You have seen user-agent blacklists, IP blacklists, 4G Blacklists, and everything in between. Now, in this article, for your sheer and utter amusement, I present a collection of over 8000 blacklisted referrers. For the uninitiated, in teh language of teh Web, a referrer is the online resource from whence a visitor happened to arrive at your site. For example, if Johnny the Wonder Parrot was visiting the Mainstream Media website and happened to follow a link to your site (of all places), you would look at your access logs, notice Johnny’s visit, and speak out loud (slowly): “hmmm.. it looks […] Read more »

4G Series: The Ultimate User-Agent Blacklist, Featuring Over 1200 Bad Bots

As discussed in my recent article, Eight Ways to Blacklist with Apache’s mod_rewrite, one method of stopping spammers, scrapers, email harvesters, and malicious bots is to blacklist their associated user agents. Apache enables us to target bad user agents by testing the user-agent string against a predefined blacklist of unwanted visitors. Any bot identifying itself as one of the blacklisted agents is immediately and quietly denied access. While this certainly isn’t the most effective method of securing your site against malicious behavior, it may certainly provide another layer of protection. Even so, there are several things to consider before choosing […] Read more »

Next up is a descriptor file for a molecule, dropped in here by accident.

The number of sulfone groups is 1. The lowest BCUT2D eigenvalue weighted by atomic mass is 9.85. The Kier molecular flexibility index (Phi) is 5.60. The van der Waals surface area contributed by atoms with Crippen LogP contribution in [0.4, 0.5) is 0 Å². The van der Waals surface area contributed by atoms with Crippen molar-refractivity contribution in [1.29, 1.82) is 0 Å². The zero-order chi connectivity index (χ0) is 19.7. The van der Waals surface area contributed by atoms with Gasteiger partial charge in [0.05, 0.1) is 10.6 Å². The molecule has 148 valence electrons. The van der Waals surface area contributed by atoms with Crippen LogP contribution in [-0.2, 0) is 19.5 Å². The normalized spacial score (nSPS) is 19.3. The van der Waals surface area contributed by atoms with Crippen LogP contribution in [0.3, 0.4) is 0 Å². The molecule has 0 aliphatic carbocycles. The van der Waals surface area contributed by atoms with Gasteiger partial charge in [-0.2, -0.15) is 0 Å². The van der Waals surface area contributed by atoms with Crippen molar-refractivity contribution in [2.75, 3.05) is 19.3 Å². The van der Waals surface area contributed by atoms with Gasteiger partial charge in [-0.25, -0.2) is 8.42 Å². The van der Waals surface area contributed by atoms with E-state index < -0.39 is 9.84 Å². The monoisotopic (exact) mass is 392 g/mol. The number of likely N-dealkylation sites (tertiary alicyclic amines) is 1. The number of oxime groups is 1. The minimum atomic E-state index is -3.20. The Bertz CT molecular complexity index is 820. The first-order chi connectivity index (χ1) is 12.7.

The Perishable Press 4G Blacklist

Update: Check out the new and improved 6G Firewall 2016! At last! After many months of collecting data, crafting directives, and testing results, I am thrilled to announce the release of the 4G Blacklist! The 4G Blacklist is a next-generation protective firewall that secures your website against a wide range of malicious activity. Like its 3G predecessor, the 4G Blacklist is designed for use on Apache servers and is easily implemented via HTAccess or the httpd.conf configuration file. In order to function properly, the 4G Blacklist requires two specific Apache modules, mod_rewrite and mod_alias. As with the third generation of […] Read more »

Yahoo! Slurp too Stupid to be a Robot

I really hate bad robots. When a web crawler, spider, bot — or whatever you want to call it — behaves in a way that is contrary to expected and/or accepted protocols, we say that the bot is acting suspiciously, behaving badly, or just acting stupid in general. Unfortunately, there are thousands — if not hundreds of thousands — of nefarious bots violating our websites every minute of the day. For the most part, there are effective methods available enabling us to protect our sites against the endless hordes of irrelevant and mischievous bots. Such evil is easily blocked with […] Read more »